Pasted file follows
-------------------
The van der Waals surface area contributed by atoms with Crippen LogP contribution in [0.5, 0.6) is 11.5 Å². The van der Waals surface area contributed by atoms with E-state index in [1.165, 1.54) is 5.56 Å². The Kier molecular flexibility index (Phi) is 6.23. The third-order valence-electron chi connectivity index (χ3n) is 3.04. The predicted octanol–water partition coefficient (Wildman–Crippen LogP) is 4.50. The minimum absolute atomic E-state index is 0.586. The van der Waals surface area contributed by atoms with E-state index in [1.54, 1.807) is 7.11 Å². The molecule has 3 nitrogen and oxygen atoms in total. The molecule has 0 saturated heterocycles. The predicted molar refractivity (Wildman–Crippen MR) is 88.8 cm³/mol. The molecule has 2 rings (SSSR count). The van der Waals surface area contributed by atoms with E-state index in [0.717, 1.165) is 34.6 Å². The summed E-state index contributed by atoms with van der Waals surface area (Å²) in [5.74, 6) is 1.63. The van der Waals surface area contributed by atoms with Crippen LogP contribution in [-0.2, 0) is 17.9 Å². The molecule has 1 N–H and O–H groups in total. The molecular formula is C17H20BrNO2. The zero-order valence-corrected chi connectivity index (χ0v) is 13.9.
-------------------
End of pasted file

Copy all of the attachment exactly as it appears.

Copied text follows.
The van der Waals surface area contributed by atoms with Crippen LogP contribution in [0.5, 0.6) is 11.5 Å². The van der Waals surface area contributed by atoms with E-state index in [1.165, 1.54) is 5.56 Å². The Kier molecular flexibility index (Phi) is 6.23. The third-order valence-electron chi connectivity index (χ3n) is 3.04. The predicted octanol–water partition coefficient (Wildman–Crippen LogP) is 4.50. The minimum absolute atomic E-state index is 0.586. The van der Waals surface area contributed by atoms with E-state index in [1.54, 1.807) is 7.11 Å². The molecule has 3 nitrogen and oxygen atoms in total. The molecule has 0 saturated heterocycles. The predicted molar refractivity (Wildman–Crippen MR) is 88.8 cm³/mol. The molecule has 2 rings (SSSR count). The van der Waals surface area contributed by atoms with E-state index in [0.717, 1.165) is 34.6 Å². The summed E-state index contributed by atoms with van der Waals surface area (Å²) in [5.74, 6) is 1.63. The van der Waals surface area contributed by atoms with Crippen LogP contribution in [-0.2, 0) is 17.9 Å². The molecule has 1 N–H and O–H groups in total. The molecular formula is C17H20BrNO2. The zero-order valence-corrected chi connectivity index (χ0v) is 13.9.